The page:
# W 2 A1 | Exercise 2 : X_flatten = X.reshape(X.shape[0], -1).T?

I understand what the matrix.T and X.shape[0] do, but how is the parameter “-1” interpreted here? What other parameters can be here instead of “-1”.

In the optional practice assignment- “Python_Basics_with_Numpy”, Exercise 5 it is mentioned: “You can use v = v.reshape(-1, 1). Just make sure you understand why it works.” There we were reshaping a 3 dimensional (num_px, num_px, 3) matrix into a (num_px * num_px * 3, 1) column vector. There “-1” was the first parameter in the .reshape() method.

Is this “trick” specific to Numpy?

Can I get a link to the documentation where this “trick” is explained? I hate to just memorize stuff without understanding how it works.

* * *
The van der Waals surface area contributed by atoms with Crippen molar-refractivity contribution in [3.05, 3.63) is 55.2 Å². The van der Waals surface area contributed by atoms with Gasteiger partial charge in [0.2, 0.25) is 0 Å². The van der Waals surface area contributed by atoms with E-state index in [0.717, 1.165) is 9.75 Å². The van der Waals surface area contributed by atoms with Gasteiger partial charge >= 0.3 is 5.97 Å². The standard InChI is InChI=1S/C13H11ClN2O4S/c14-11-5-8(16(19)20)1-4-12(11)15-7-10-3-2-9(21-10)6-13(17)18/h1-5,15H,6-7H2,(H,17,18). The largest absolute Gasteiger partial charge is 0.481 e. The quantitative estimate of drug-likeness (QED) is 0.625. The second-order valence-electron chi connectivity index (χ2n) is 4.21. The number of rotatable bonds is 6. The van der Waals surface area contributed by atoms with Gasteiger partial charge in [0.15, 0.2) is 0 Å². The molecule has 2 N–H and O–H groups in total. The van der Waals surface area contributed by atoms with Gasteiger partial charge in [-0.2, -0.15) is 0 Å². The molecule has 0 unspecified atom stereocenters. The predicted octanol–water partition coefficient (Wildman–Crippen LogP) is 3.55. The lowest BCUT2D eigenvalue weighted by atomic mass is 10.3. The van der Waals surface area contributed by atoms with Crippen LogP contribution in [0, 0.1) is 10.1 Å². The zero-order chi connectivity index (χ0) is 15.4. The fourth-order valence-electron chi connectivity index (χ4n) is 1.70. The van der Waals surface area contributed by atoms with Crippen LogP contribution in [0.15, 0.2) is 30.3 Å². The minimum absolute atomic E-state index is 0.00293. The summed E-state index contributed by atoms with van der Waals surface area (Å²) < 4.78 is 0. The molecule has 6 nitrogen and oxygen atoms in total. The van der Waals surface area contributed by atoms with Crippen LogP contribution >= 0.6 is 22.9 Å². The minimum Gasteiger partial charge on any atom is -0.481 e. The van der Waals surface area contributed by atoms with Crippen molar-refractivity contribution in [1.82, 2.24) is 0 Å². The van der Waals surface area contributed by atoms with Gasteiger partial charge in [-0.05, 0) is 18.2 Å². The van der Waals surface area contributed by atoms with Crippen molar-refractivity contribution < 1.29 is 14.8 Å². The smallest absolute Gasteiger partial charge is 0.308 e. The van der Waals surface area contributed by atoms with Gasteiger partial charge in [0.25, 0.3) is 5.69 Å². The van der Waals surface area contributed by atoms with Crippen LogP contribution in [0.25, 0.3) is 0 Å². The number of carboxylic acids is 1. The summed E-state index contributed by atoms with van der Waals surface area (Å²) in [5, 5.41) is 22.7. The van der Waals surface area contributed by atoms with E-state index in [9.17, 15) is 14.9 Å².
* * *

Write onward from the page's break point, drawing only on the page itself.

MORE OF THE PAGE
If I type in X_flatten = X.reshape((X.shape[0], X.shape[1] * X.shape[2]*X.shape[2])).T , where X stands for “train_set_x_orig”, the AutoGrader returned correct result as well.

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Yes, you can explicitly compute the other dimensions as you show in the last paragraph. All the -1 means there is: “use whatever dimensions are left here”. It’s just a shortcut that saves you the work of actually computing the product of the other remaining dimensions. Did you try actually reading the documentation for numpy reshape? Hint: google “numpy reshape”. This is explained there. But note that this is not some general python thing: it is very specific to reshape. As one other example, when you use -1 as an index in python, it means something completely different.

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Got it. Thanks a lot!

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Thank you very much, was just about to ask the same question. Your explantion really makes it clear to me now.